Author: Kurt Helin

Carmelo Anthony

PBT Extra: Is it time for Carmelo Anthony to shut it down?


I’m not a doctor, but I’ll play one on the Internet…

The amazing Jenna Corrado and I talk New Year’s resolutions for some NBA names and Carmelo Anthony was at the top of the list: Should he shut it down and get surgery? If his knee is really bothering him as much as it appears, absolutely he should. Yes, he should have concerns about surgery — any surgery has potential complications — and I get he wants to play in the All-Star Game at Madison Square Garden, but he shouldn’t do those things at the expense of his long-term health.

We also talk about what a couple of coaches should do this new year — Kevin McHale in Houston and Tom Thibodeau in Chicago.

Rumor: Larry Sanders told some Bucks officials he doesn’t want to play basketball anymore

Larry Sanders

Larry Sanders is not your average NBA guy. He’s complicated, a guy who talks of wanting to open a children’s art camp but also admits his anger management issues. The Bucks knew all that when they gave him a four-year, $44 million extension after a breakout season (he looked like a future elite rim protecting big), a deal that kicked in this summer.

Since the ink dried on that contract there has been a nightclub brawl that left him with an injured thumb in need of a surgery that cost him 25 games (then when he returned he suffered a fractured orbital bone in his face that ended his season). There was the drug suspension. There were the charges of animal cruelty. Sanders has missed the last six games this season for undisclosed “personal reasons.”

And now this — he may not want to even play basketball anymore, reports Gery Woelfel of the Racine Journal Times.

Be warned, this could be spin from the Bucks. This may well not be how Sanders saw the conversation (or even how it really went down). That said, we’ve seen this before, big men who play the game because they are good at it and can make a lot of money, not because of an inherent love of basketball. Think Andrew Bynum as the most recent example.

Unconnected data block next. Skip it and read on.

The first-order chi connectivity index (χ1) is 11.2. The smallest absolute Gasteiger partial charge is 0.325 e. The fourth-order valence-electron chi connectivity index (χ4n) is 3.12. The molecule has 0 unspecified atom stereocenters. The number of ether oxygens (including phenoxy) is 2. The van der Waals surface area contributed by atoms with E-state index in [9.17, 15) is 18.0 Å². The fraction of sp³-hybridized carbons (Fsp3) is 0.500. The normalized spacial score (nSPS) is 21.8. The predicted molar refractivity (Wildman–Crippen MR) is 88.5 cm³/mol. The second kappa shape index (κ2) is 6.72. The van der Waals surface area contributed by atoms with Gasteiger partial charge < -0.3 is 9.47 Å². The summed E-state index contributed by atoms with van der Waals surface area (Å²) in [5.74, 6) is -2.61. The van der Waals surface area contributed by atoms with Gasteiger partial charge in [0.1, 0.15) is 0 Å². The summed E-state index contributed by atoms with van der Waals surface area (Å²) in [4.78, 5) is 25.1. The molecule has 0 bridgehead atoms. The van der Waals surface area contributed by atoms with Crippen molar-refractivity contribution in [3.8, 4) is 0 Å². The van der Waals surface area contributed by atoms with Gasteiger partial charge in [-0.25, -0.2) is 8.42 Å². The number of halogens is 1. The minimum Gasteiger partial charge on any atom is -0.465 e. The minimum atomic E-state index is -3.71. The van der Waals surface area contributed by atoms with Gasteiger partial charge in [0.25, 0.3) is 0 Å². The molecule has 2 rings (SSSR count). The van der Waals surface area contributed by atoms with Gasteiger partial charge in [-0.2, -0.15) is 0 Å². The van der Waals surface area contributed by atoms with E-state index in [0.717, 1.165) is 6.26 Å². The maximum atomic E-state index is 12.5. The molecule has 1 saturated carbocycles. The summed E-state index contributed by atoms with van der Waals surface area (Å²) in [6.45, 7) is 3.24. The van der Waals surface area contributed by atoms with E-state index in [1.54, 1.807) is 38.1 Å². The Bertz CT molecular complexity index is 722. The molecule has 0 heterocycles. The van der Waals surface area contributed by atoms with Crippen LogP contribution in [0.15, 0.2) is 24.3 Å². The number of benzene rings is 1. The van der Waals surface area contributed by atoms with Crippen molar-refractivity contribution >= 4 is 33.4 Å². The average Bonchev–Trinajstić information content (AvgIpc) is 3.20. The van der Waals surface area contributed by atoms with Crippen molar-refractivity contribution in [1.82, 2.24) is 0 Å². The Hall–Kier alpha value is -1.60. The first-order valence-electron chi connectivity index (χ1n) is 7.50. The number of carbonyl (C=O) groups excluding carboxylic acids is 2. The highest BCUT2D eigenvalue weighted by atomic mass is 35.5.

The Bucks are trying to get out from under Sanders’ contract.

Larry Bird and the Pacers may have their concerns about Roy Hibbert, but they aren’t stupid. They would never go for that deal.

Sanders will not simply walk away from the game, and I can think of 44 million reasons why. Money is an amazing motivator. But Sanders clearly has some things he needs to work out, and the Bucks need — at that price, they deserve — a guy fully committed to the team and his game.

Read Ben Golliver’s great interview with Sanders over at Sports Illustrated. Sanders is not someone you can simply pigeonhole into whatever box some want their athletes to conform to. Sanders is a guy who likes to push the rules, and in the NBA there are a lot of rules. That can work for some guys — Kareem Abdul-Jabbar was and is a non-conformist, but he had a pretty nice career. To put it mildly.

Sanders needs to figure out what it is he really wants and who he really is. That’s the only fair thing for himself and the Bucks.

Paul Pierce: Carmelo Anthony is toughest guy to cover in NBA

Washington Wizards v New York Knicks

If you were listing the toughest covers for a forward in the NBA, the first names that might come to mind are LeBron James and his overwhelming athleticism (when healthy) combined with a high IQ game. Or maybe Kevin Durant, a long guy with the handles and quickness to create a little space — all he needs to get off a high-efficiency shot.

Paul Pierce, in a first-person piece at the Players’ Tribune, named the five toughest covers he’s had in the league. LeBron made that list, not surprisingly. Kobe Bryant did as well, which also makes perfect sense. There are some quality guys from the last generation on the list in Tracy McGrady and Vince Carter (yes, Carter is still in the league, but he’s not that Vince Carter anymore).

But Pierce reserved his highest praise for Carmelo Anthony.

If I had to single one guy out who is the most difficult player to guard in the league, it would have to be Carmelo. He’s a unique blend of being big, strong, and athletic while also having a world-class shooting touch and a natural ability to get to the rim. That’s what sets him apart — every facet of his game is elite.

Some great players will have one or two particular skills that make them special. But Carmelo can do everything, which puts you in a baaad situation as a defender. A lot of guys might shoot better from certain areas, so you try to force them elsewhere on the floor. Carmelo doesn’t have a spot on the floor where he can’t consistently hit shots.

In my opinion, his combination of physicality and shooting touch is unmatched in the NBA. You can’t take one second off when you’re matched up against him.

Anthony is unquestionably a difficult matchup for any defender because of his versatility.

But as a coach of the opposing team if Anthony is stopping the ball and using that versatility in isolation sets, if he is not swinging the ball to open teammates when his gravity pulls defenders to him, I can live with that. It’s going to be a rough night for the guy guarding Anthony, but if you can force him into inefficient shots — and Anthony has never been the king of efficiency — and not get him moving the rock, you can beat the Knicks. Anthony certainly has looked for his rather than played the triangle the way Tex envisioned this season.

That said, Pierce has been the guy trying to stop Anthony in games for more than a decade. He knows a tough cover when he sees it.